Lindsay: O.C. was actually how we found the story. There was an article written about him in the Memphis Commercial Appeal that Rich [Middlemas], our producer, found and sent to us. It’s mentioned in the film, but it was about O.C. living in these two disparate worlds. Rich sent it to us and said, “What do you think of this as a documentary?” We thought it was an interesting world, enough to at least go there. At that point, we thought it would be really interesting to do a coming of age story of his senior year. Going there was when we met Bill [Courtney], the coach, and we thought he was interesting. Once Bill told us the history of the school and the team, that was when we changed focus and decided to make it more about the season, but still as this intimate coming of age story. We met Money on the first trip there. Even when we thought it was just going to be about O.C., we wanted another player to juxtapose his experience. It was like, “Who was the guy on the team who didn’t have the same athletic prowess and maybe needed help in another way? Maybe he’s not getting the same amount of attention.” We met Money when he was waiting for Bill in the weight room. He was the only player on time, waiting there for Bill, and we were like, “Okay, who’s this guy?” And then, Chavis became a character just as a result of being Chavis. He’s a juggernaut of drama, or at least he was that season. His actions were affecting the team in a way that drew the camera to him.
Martin: There was one other character that we followed all the way through [that we ended up cutting out]. The kids that we profiled in the film also are representing a lot of other stories on the team, and in North Memphis. Specifically, we followed those characters because we went into it knowing that we wanted to make something that was very cinematic and played out more like a narrative. We really wanted people to forget that they were watching a documentary. So, it was important for us to have characters that actually interacted with each other, or had an affect on the team, which affected the greater trajectory of the story. We followed another player who had a really compelling storyline. He had just turned 18, at the beginning of the year, and had just gotten kicked out of the foster system, but he still wanted to finish his senior year. So one of the volunteer coaches actually took him in, in what ended up being his 19th foster home in the past four years. It was really compelling material, but for us, we wanted the sum to be greater than the parts. I feel like a lot of documentaries have this one storyline, but then just have these vignettes. We really wanted it to be one cohesive, strong, narrative fee. That’s why we stuck with those storylines, in particular.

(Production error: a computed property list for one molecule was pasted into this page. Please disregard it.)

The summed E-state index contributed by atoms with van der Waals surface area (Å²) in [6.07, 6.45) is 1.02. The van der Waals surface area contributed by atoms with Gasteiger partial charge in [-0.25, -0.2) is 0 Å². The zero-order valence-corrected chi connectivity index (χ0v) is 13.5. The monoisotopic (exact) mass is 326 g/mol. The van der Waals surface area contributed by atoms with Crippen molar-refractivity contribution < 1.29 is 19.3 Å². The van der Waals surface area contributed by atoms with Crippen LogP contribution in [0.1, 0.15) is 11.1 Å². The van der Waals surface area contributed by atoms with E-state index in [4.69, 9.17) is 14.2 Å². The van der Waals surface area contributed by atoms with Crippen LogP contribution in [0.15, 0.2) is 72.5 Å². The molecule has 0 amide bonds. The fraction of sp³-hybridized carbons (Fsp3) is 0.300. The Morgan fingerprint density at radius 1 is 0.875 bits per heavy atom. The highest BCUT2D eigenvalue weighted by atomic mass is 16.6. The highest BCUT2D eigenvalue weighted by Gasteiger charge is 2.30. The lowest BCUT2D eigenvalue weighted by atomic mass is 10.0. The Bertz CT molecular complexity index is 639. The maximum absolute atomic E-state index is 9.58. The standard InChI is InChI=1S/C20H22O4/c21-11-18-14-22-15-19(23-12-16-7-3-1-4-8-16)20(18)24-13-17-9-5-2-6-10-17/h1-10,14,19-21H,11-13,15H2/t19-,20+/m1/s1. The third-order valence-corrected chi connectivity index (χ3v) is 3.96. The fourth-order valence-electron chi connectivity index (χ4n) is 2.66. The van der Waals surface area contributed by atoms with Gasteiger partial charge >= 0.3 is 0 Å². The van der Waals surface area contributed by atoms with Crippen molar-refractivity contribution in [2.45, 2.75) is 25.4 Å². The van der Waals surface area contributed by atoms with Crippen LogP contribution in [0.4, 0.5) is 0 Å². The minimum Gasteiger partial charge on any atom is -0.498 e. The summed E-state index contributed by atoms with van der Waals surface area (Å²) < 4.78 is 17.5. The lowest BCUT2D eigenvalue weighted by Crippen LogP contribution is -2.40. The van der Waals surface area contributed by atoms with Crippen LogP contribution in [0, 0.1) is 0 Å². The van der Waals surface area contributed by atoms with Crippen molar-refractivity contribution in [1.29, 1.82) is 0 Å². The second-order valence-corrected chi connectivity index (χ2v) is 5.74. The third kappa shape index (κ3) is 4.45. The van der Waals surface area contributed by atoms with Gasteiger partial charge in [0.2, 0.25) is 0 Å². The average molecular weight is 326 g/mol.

Did anything have to be re-enacted, or was all of this as it was happening?
Lindsay: It was as it was happening. A lot of the stuff we filmed after never even ended up in the film. We’d be like, “Oh, let’s get somebody to contextualize this, in case we need it later.” Our process going into it was to move there for the purpose of being around for everything. We’re interested in making documentaries that are experiential, where things are unfolding in front of the camera, and they’re not anecdotal or talking head pieces where they’re discussing a subject. We want to see it happen. So the only way to do that was to be there for everything. We went to practice, every day. We went to school, every day. That’s why we had so many hours of footage.